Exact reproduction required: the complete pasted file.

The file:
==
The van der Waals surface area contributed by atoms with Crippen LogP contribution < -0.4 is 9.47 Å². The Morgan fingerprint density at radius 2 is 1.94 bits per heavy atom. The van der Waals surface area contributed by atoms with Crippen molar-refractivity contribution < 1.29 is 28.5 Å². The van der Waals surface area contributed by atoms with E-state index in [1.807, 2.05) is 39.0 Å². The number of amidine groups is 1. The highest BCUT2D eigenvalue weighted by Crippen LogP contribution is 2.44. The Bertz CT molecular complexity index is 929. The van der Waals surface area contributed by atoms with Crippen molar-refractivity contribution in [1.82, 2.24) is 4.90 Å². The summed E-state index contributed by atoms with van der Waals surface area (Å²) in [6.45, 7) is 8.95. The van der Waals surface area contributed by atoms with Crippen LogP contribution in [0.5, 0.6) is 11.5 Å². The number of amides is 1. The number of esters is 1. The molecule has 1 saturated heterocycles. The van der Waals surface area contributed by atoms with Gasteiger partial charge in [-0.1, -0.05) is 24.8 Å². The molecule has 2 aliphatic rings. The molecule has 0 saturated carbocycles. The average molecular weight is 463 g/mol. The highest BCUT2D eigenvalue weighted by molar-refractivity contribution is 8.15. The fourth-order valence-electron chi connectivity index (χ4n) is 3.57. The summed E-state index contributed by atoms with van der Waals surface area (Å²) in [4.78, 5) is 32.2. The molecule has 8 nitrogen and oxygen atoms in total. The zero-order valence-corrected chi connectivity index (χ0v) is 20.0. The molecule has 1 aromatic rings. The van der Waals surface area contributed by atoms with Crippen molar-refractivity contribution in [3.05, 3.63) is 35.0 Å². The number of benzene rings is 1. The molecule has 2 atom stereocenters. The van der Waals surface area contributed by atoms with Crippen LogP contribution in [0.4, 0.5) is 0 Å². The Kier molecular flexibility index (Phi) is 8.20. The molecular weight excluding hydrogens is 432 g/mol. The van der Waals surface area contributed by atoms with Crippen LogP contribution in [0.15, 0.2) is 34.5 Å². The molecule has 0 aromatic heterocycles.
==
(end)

The van der Waals surface area contributed by atoms with Crippen LogP contribution < -0.4 is 9.47 Å². The Morgan fingerprint density at radius 2 is 1.94 bits per heavy atom. The van der Waals surface area contributed by atoms with Crippen molar-refractivity contribution < 1.29 is 28.5 Å². The van der Waals surface area contributed by atoms with E-state index in [1.807, 2.05) is 39.0 Å². The number of amidine groups is 1. The highest BCUT2D eigenvalue weighted by Crippen LogP contribution is 2.44. The Bertz CT molecular complexity index is 929. The van der Waals surface area contributed by atoms with Crippen molar-refractivity contribution in [1.82, 2.24) is 4.90 Å². The summed E-state index contributed by atoms with van der Waals surface area (Å²) in [6.45, 7) is 8.95. The van der Waals surface area contributed by atoms with Crippen LogP contribution in [0.5, 0.6) is 11.5 Å². The number of amides is 1. The number of esters is 1. The molecule has 1 saturated heterocycles. The van der Waals surface area contributed by atoms with Gasteiger partial charge in [-0.1, -0.05) is 24.8 Å². The molecule has 2 aliphatic rings. The molecule has 0 saturated carbocycles. The average molecular weight is 463 g/mol. The highest BCUT2D eigenvalue weighted by molar-refractivity contribution is 8.15. The fourth-order valence-electron chi connectivity index (χ4n) is 3.57. The summed E-state index contributed by atoms with van der Waals surface area (Å²) in [4.78, 5) is 32.2. The molecule has 8 nitrogen and oxygen atoms in total. The zero-order valence-corrected chi connectivity index (χ0v) is 20.0. The molecule has 1 aromatic rings. The van der Waals surface area contributed by atoms with Crippen molar-refractivity contribution in [3.05, 3.63) is 35.0 Å². The number of benzene rings is 1. The molecule has 2 atom stereocenters. The van der Waals surface area contributed by atoms with Crippen LogP contribution in [0.4, 0.5) is 0 Å². The Kier molecular flexibility index (Phi) is 8.20. The molecular weight excluding hydrogens is 432 g/mol. The van der Waals surface area contributed by atoms with Crippen LogP contribution in [0.15, 0.2) is 34.5 Å². The molecule has 0 aromatic heterocycles.